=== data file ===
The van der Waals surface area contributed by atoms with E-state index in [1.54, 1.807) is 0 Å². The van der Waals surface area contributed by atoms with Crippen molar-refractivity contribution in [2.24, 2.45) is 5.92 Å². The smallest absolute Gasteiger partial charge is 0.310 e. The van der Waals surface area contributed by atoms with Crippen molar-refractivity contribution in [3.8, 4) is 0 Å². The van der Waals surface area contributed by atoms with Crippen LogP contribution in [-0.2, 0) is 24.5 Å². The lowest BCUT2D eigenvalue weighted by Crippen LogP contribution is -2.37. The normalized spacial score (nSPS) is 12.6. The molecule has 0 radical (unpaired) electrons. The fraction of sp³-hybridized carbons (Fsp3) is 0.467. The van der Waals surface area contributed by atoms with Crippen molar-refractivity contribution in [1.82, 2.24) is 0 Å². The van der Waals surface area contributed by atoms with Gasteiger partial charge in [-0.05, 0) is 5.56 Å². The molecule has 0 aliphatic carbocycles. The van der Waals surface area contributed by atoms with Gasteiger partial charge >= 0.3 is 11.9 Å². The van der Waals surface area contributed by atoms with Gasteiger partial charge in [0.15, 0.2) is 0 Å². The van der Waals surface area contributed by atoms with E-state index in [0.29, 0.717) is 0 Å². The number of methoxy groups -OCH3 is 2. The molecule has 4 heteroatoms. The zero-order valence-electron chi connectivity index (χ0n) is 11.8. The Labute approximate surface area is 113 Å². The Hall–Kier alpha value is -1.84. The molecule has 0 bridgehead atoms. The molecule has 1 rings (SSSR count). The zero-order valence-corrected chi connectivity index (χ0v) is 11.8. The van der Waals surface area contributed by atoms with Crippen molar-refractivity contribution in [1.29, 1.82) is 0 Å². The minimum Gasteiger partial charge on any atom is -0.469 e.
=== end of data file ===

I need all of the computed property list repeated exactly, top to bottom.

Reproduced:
The van der Waals surface area contributed by atoms with E-state index in [1.54, 1.807) is 0 Å². The van der Waals surface area contributed by atoms with Crippen molar-refractivity contribution in [2.24, 2.45) is 5.92 Å². The smallest absolute Gasteiger partial charge is 0.310 e. The van der Waals surface area contributed by atoms with Crippen molar-refractivity contribution in [3.8, 4) is 0 Å². The van der Waals surface area contributed by atoms with Crippen LogP contribution in [-0.2, 0) is 24.5 Å². The lowest BCUT2D eigenvalue weighted by Crippen LogP contribution is -2.37. The normalized spacial score (nSPS) is 12.6. The molecule has 0 radical (unpaired) electrons. The fraction of sp³-hybridized carbons (Fsp3) is 0.467. The van der Waals surface area contributed by atoms with Crippen molar-refractivity contribution in [1.82, 2.24) is 0 Å². The van der Waals surface area contributed by atoms with Gasteiger partial charge in [-0.05, 0) is 5.56 Å². The molecule has 0 aliphatic carbocycles. The van der Waals surface area contributed by atoms with Gasteiger partial charge >= 0.3 is 11.9 Å². The van der Waals surface area contributed by atoms with Gasteiger partial charge in [0.15, 0.2) is 0 Å². The van der Waals surface area contributed by atoms with E-state index in [0.29, 0.717) is 0 Å². The number of methoxy groups -OCH3 is 2. The molecule has 4 heteroatoms. The zero-order valence-electron chi connectivity index (χ0n) is 11.8. The Labute approximate surface area is 113 Å². The Hall–Kier alpha value is -1.84. The molecule has 0 bridgehead atoms. The molecule has 1 rings (SSSR count). The zero-order valence-corrected chi connectivity index (χ0v) is 11.8. The van der Waals surface area contributed by atoms with Crippen molar-refractivity contribution in [1.29, 1.82) is 0 Å². The minimum Gasteiger partial charge on any atom is -0.469 e.